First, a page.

Written by Prerana
The Chimbel community library was buzzing with static energy though last Saturday session was attended by around twelve children. The Words ” My Sweet Home” stuck out in a delightful shade of pink against the dark backdrop of the blackboard.
The curiosity of the children seemed to take the form of a living, breathing entity in the room as they wondered what we had in store for them.
The workshop started off with a wonderful activity. We gathered in a circle to play a game involving rhythm, fluidity, grace and most importantly one that re-enforced the sense of unity in the children.
We split the children into groups of three.
Alia took on the role of mysterious storyteller as she told the children the tale behind the book ‘My Sweet Home’ based upon which the day’s workshop was to be conducted. She went on to explain about the blast near Okhla and how, as is mostly the way of humans, people began to label the locality as ‘dangerous’ or ‘ unsafe’ and how the people from there were constantly shrouded by accusatory remarks and glances. She told them about how the book was filled with true stories written by children residing at Okhla, which was proof that the locality was as “normal” as any other in Delhi – just as crazy, just as hectic, just as peaceful.The book, which was printed, was passed around and the children went through the stories and illustrations done by the children of Okhla.
After they had a good, long look we told the children we’d be conducting a similar activity. We told them to think of any specific spot in their locality where they spend a part of their day as part of their routine.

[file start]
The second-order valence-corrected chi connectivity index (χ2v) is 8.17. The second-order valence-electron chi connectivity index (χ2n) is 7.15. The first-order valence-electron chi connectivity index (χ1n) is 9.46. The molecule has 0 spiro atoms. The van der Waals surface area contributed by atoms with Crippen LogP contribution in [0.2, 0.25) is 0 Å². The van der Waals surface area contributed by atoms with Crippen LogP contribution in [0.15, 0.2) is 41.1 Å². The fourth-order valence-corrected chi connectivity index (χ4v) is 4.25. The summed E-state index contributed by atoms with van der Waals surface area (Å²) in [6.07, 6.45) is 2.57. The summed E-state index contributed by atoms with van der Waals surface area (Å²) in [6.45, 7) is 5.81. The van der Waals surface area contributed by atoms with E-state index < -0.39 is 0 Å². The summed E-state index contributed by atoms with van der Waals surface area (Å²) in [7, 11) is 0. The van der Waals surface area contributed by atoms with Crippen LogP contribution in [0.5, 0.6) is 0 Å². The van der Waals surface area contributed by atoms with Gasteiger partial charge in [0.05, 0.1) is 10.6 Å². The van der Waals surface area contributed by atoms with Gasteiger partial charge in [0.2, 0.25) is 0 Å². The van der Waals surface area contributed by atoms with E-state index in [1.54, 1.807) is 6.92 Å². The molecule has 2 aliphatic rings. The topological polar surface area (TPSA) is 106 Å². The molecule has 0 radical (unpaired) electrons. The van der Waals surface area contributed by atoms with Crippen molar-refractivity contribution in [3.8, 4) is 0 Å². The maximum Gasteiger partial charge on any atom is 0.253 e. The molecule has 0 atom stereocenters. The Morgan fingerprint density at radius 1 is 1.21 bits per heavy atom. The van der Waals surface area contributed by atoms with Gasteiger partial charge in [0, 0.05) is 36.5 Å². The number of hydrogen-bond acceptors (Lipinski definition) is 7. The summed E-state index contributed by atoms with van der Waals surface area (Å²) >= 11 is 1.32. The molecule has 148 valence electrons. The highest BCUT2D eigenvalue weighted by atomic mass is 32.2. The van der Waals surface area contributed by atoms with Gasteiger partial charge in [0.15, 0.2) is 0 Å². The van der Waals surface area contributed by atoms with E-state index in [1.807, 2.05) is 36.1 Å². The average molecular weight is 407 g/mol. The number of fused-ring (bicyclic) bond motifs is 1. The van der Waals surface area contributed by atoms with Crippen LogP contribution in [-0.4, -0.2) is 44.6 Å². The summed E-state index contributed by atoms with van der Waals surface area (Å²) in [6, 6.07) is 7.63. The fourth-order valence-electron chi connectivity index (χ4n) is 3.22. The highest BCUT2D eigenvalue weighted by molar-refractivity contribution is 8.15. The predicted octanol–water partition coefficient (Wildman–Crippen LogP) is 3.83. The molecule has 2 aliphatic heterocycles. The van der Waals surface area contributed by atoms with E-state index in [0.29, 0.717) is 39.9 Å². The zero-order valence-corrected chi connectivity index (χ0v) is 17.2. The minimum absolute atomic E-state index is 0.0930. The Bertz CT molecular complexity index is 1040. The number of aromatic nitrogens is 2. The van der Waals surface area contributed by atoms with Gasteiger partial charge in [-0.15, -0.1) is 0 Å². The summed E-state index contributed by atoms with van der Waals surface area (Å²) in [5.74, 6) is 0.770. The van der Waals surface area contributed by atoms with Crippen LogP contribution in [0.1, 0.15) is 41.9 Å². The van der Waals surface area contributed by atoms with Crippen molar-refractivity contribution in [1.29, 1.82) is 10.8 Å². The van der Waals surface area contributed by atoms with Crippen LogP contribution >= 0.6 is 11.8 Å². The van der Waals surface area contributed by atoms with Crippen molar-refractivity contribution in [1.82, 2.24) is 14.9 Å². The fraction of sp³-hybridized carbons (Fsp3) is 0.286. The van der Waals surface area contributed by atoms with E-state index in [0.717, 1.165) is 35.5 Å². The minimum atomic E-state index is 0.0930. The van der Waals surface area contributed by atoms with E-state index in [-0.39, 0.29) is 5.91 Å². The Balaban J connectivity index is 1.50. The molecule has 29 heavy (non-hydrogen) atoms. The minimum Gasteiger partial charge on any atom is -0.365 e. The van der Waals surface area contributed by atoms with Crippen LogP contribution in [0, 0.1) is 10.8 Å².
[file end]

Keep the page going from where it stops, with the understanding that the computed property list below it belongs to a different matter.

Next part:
The children thought carefully and came up with locations like The Mahadev Temple, Munni Bhabhi’s shop (the local ice-cream shop), the local ground and the ice-cream shop owned by Khadar.
These were places in the settlement that played an integral part in their lives. One by one, the four groups first illustrated the locations. The pictures they drew were colourful and sketched down to minute details. They even drew The Library and The Library Car and then told us their stories – the whys and hows and whoms and whens, and I have never been so utterly enticed as I was that day.
They spoke from the heart, with clear voices and some with emphatic nods of their heads or tiny hand gestures.
They spoke frankly, letting their inhibitions fall to the dust effortlessly.
The workshop ended on a positive and fulfilling note as all the children finished their stories. It was a privilege to have been part of it.
I also learned that children are the best storytellers if they’re just given then chance .